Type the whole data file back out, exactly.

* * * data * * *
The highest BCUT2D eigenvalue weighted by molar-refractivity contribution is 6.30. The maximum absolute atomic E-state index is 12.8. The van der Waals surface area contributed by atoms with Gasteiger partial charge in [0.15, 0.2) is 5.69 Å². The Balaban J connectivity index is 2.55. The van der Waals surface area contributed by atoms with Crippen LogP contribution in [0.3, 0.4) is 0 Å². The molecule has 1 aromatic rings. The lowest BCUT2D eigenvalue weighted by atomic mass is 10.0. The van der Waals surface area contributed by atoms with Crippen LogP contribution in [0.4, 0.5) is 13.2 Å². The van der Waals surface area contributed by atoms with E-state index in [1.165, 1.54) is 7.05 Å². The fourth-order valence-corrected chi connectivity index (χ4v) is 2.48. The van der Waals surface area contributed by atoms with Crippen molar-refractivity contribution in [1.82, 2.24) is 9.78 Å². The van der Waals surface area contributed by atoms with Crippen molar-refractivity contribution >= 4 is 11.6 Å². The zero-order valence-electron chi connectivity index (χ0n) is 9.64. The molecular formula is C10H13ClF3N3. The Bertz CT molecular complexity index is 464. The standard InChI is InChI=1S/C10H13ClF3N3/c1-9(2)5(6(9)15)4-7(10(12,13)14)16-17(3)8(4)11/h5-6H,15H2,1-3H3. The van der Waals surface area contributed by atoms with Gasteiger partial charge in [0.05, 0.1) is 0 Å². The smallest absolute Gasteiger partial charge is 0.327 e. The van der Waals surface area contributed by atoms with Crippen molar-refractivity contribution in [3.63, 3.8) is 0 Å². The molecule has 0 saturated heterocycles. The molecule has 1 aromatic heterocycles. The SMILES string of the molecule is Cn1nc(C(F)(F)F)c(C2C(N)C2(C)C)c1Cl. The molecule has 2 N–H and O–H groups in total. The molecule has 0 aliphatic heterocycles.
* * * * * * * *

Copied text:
The highest BCUT2D eigenvalue weighted by molar-refractivity contribution is 6.30. The maximum absolute atomic E-state index is 12.8. The van der Waals surface area contributed by atoms with Gasteiger partial charge in [0.15, 0.2) is 5.69 Å². The Balaban J connectivity index is 2.55. The van der Waals surface area contributed by atoms with Crippen LogP contribution in [0.3, 0.4) is 0 Å². The molecule has 1 aromatic rings. The lowest BCUT2D eigenvalue weighted by atomic mass is 10.0. The van der Waals surface area contributed by atoms with Crippen LogP contribution in [0.4, 0.5) is 13.2 Å². The van der Waals surface area contributed by atoms with E-state index in [1.165, 1.54) is 7.05 Å². The fourth-order valence-corrected chi connectivity index (χ4v) is 2.48. The van der Waals surface area contributed by atoms with Crippen molar-refractivity contribution in [1.82, 2.24) is 9.78 Å². The van der Waals surface area contributed by atoms with Crippen molar-refractivity contribution >= 4 is 11.6 Å². The zero-order valence-electron chi connectivity index (χ0n) is 9.64. The molecular formula is C10H13ClF3N3. The Bertz CT molecular complexity index is 464. The standard InChI is InChI=1S/C10H13ClF3N3/c1-9(2)5(6(9)15)4-7(10(12,13)14)16-17(3)8(4)11/h5-6H,15H2,1-3H3. The van der Waals surface area contributed by atoms with Gasteiger partial charge in [0.05, 0.1) is 0 Å². The smallest absolute Gasteiger partial charge is 0.327 e. The van der Waals surface area contributed by atoms with Crippen molar-refractivity contribution in [3.63, 3.8) is 0 Å². The molecule has 0 saturated heterocycles. The molecule has 1 aromatic heterocycles. The SMILES string of the molecule is Cn1nc(C(F)(F)F)c(C2C(N)C2(C)C)c1Cl. The molecule has 2 N–H and O–H groups in total. The molecule has 0 aliphatic heterocycles.